I preheated my oven to 450F so my it would be warm when I was ready.

When I pulled the bird out of the bags, I could see some blood leaking into the plastic wrap, so I bleached my sink real quick so I could open it up in the sink itself (and not have to try to wash blood off my counter or cutting board). I had the trash can right next to me and gently peeled away the plastic wrap, so the blood wouldn’t splatter, and threw the plastic pieces in the trash.

As I was rinsing the unwrapped bird with cold water, I realized I have never actually cooked a whole bird of any kind. My mom or my cousins always cooked Thanksgiving and Christmas dinners so this was my first experience. At first I got a little skittish about the raw-ness of it, but I reminded myself that this was once a living thing, and if I’m going to eat it I at least need to respect it; there was nothing to be afraid of (and although I opened up the cavity to check for a bag of innards, I still couldn’t bring myself to actually stick my hand up there… yet).

So anyway, I rinsed the chicken and placed it on a large cutting board. I patted the skin dry with paper towels and rubbed olive oil all over the skin. I then placed the bird in my roasting pan with about a cup of water, and sprinkled a bunch of seasonings all over it. When I felt like I had flavored it enough, I put the lid on my roasting pan and put it in my oven at 450 for approximately 40 mins (I had forgotten to set the timer! I checked when it started to smell good.) You always want to check internal temperature, check for clear juices (red means it’s not done yet), and do the “poke” test (if the fork goes in easy, the meat is probably done). After the first check, I dropped down the temp to 375F and put it in for another 60 minutes (checking it every 20 since I still had no real idea how long it would take).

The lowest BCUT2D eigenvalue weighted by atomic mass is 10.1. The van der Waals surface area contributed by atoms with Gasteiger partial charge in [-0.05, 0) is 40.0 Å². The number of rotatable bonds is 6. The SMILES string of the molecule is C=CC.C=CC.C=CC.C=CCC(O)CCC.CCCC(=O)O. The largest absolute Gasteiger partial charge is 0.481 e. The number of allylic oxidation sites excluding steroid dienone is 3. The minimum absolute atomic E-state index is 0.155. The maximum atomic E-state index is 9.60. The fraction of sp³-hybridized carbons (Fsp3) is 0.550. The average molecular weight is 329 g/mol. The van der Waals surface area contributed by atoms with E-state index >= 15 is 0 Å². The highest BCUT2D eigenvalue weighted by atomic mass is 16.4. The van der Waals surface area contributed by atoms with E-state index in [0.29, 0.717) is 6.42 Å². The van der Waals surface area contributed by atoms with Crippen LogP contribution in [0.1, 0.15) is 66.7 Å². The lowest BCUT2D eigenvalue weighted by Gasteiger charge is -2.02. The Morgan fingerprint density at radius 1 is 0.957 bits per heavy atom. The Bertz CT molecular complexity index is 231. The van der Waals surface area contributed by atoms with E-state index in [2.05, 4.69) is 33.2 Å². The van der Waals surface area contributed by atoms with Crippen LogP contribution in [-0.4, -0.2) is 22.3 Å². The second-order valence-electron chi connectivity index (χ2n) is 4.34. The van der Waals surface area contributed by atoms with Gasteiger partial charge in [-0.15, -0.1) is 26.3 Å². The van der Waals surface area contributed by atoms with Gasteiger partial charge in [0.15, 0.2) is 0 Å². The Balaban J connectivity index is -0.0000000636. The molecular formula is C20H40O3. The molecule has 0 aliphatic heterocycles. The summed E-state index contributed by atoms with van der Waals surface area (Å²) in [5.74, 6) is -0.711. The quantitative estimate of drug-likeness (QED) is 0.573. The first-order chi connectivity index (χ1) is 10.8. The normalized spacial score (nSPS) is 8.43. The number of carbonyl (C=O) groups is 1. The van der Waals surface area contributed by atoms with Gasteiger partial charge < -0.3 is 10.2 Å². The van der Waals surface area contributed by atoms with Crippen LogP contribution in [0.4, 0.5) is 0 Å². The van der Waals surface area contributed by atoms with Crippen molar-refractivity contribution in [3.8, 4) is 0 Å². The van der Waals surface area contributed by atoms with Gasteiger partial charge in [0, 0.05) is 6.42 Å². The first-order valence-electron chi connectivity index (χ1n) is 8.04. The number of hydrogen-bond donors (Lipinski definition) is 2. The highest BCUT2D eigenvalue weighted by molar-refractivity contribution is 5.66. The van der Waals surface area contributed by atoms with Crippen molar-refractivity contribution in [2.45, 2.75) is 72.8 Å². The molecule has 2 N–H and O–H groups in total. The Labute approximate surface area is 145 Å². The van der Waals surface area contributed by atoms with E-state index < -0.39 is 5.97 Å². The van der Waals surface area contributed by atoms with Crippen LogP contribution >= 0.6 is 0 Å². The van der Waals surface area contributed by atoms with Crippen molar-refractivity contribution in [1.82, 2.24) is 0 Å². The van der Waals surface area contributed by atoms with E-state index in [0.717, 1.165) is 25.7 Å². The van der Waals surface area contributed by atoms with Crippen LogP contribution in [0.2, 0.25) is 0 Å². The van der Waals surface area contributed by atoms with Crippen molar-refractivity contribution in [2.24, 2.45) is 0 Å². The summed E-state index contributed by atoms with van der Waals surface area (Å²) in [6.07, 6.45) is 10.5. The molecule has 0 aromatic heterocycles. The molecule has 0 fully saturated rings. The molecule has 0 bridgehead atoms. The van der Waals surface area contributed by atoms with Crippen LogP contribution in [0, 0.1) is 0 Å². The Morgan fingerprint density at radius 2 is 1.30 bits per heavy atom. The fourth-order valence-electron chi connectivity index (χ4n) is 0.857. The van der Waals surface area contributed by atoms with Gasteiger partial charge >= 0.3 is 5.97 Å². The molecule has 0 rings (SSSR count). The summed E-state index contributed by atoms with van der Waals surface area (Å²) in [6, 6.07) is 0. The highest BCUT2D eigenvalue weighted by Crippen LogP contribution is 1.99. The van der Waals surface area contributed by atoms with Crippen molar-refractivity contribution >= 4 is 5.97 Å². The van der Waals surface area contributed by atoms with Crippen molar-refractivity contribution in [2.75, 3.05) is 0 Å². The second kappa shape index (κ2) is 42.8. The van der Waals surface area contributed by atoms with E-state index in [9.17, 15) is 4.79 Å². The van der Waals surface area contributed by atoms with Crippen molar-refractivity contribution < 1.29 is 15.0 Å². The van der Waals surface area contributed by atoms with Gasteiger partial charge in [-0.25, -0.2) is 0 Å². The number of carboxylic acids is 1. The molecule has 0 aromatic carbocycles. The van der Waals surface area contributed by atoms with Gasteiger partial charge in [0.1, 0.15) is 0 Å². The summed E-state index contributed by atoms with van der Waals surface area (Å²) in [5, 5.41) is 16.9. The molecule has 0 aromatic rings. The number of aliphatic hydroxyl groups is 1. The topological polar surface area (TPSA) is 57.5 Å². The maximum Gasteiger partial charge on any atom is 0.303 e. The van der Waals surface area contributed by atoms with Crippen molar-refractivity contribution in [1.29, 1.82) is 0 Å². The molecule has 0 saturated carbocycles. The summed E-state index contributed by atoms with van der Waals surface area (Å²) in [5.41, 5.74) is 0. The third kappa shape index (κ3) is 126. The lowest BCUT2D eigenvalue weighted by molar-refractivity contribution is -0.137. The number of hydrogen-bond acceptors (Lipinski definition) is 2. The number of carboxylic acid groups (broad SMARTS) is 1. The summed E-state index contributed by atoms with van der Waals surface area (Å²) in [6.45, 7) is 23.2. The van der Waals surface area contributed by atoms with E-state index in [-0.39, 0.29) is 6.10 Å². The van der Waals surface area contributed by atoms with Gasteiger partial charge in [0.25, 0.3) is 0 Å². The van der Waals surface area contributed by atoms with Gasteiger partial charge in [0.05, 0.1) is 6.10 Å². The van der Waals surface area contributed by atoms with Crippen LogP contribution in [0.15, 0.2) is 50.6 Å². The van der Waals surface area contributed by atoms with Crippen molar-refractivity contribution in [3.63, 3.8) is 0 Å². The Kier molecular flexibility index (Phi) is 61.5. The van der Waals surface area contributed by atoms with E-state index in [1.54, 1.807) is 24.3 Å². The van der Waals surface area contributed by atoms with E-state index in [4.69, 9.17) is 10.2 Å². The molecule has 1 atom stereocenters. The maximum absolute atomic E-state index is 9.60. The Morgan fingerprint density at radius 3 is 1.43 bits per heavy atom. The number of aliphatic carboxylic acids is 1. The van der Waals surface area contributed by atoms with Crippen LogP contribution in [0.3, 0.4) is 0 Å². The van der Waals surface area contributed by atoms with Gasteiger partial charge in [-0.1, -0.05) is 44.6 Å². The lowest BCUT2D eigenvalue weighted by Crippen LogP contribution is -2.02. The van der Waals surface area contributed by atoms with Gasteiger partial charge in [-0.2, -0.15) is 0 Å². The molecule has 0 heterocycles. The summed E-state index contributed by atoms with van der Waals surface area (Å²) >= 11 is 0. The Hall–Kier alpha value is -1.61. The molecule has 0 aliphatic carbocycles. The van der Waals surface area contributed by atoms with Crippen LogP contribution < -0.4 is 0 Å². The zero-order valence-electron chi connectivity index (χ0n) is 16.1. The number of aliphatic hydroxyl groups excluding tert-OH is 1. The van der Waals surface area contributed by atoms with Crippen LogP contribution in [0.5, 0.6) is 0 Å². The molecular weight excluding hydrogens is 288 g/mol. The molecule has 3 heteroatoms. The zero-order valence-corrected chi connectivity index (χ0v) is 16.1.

After the last check, it passed my tests and I turned off the oven and set it on a cutting board to cool (and covered it so the cats didn’t think I left them a treat!). When it was cool (ish) I ripped into it and tore off every price of meat I could find; I put the meat in a clean bowl with a lid to eat as leftovers for tomorrow, saving all the skin and bones, and the liquid left over from the roasting pan, for broth.

After I was sure I had picked the bird clean of meat, I put all my saved skin and bones and leftover juices and the entire carcass into the crock pot with lots of water to cover everything, more seasonings like garlic salt, onion salt, a few cloves of garlic, thyme, oregano…(and if I had saved veggies like celery and carrots instead of eating them, I would have put them in there too…) and set it on high overnight.

I woke up to a house smelling like chicken soup heaven. I checked it to make sure the pot was still full of water (it was) and left it to cook the rest of the day. I’ll drain it when I get home and freeze it into useable portions.

I’m so stoked with how this whole experiment went, I want to buy a chicken every week! (Although that’s a little impractical on the budget. Every other week then…?)

I wish I had thought to take pictures of this thing I’m so incredibly proud of, but you’ll just have to try it for yourself to see it!